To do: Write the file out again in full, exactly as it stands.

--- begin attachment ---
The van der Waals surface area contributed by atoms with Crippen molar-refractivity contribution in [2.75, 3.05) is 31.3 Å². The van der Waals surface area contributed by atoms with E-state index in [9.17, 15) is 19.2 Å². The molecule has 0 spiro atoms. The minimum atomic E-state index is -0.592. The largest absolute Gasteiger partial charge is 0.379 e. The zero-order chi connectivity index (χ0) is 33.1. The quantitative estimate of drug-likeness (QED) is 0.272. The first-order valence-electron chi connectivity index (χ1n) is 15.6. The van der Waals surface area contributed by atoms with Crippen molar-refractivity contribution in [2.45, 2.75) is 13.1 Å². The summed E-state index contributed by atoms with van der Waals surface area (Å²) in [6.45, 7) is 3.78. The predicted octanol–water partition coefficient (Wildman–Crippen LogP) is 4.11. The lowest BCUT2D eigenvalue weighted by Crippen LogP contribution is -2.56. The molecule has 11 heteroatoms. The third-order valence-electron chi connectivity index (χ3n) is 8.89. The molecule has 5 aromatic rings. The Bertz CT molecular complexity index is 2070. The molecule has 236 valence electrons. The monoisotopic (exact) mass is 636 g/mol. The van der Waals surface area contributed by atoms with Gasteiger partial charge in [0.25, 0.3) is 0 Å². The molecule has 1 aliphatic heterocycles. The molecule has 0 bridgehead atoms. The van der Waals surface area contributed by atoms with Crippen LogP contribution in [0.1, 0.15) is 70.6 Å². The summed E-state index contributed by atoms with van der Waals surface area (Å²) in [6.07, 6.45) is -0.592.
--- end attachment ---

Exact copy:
The van der Waals surface area contributed by atoms with Crippen molar-refractivity contribution in [2.75, 3.05) is 31.3 Å². The van der Waals surface area contributed by atoms with E-state index in [9.17, 15) is 19.2 Å². The molecule has 0 spiro atoms. The minimum atomic E-state index is -0.592. The largest absolute Gasteiger partial charge is 0.379 e. The zero-order chi connectivity index (χ0) is 33.1. The quantitative estimate of drug-likeness (QED) is 0.272. The first-order valence-electron chi connectivity index (χ1n) is 15.6. The van der Waals surface area contributed by atoms with Crippen molar-refractivity contribution in [2.45, 2.75) is 13.1 Å². The summed E-state index contributed by atoms with van der Waals surface area (Å²) in [6.45, 7) is 3.78. The predicted octanol–water partition coefficient (Wildman–Crippen LogP) is 4.11. The lowest BCUT2D eigenvalue weighted by Crippen LogP contribution is -2.56. The molecule has 11 heteroatoms. The third-order valence-electron chi connectivity index (χ3n) is 8.89. The molecule has 5 aromatic rings. The Bertz CT molecular complexity index is 2070. The molecule has 236 valence electrons. The monoisotopic (exact) mass is 636 g/mol. The van der Waals surface area contributed by atoms with Gasteiger partial charge in [0.25, 0.3) is 0 Å². The molecule has 1 aliphatic heterocycles. The molecule has 0 bridgehead atoms. The van der Waals surface area contributed by atoms with Crippen LogP contribution in [0.1, 0.15) is 70.6 Å². The summed E-state index contributed by atoms with van der Waals surface area (Å²) in [6.07, 6.45) is -0.592.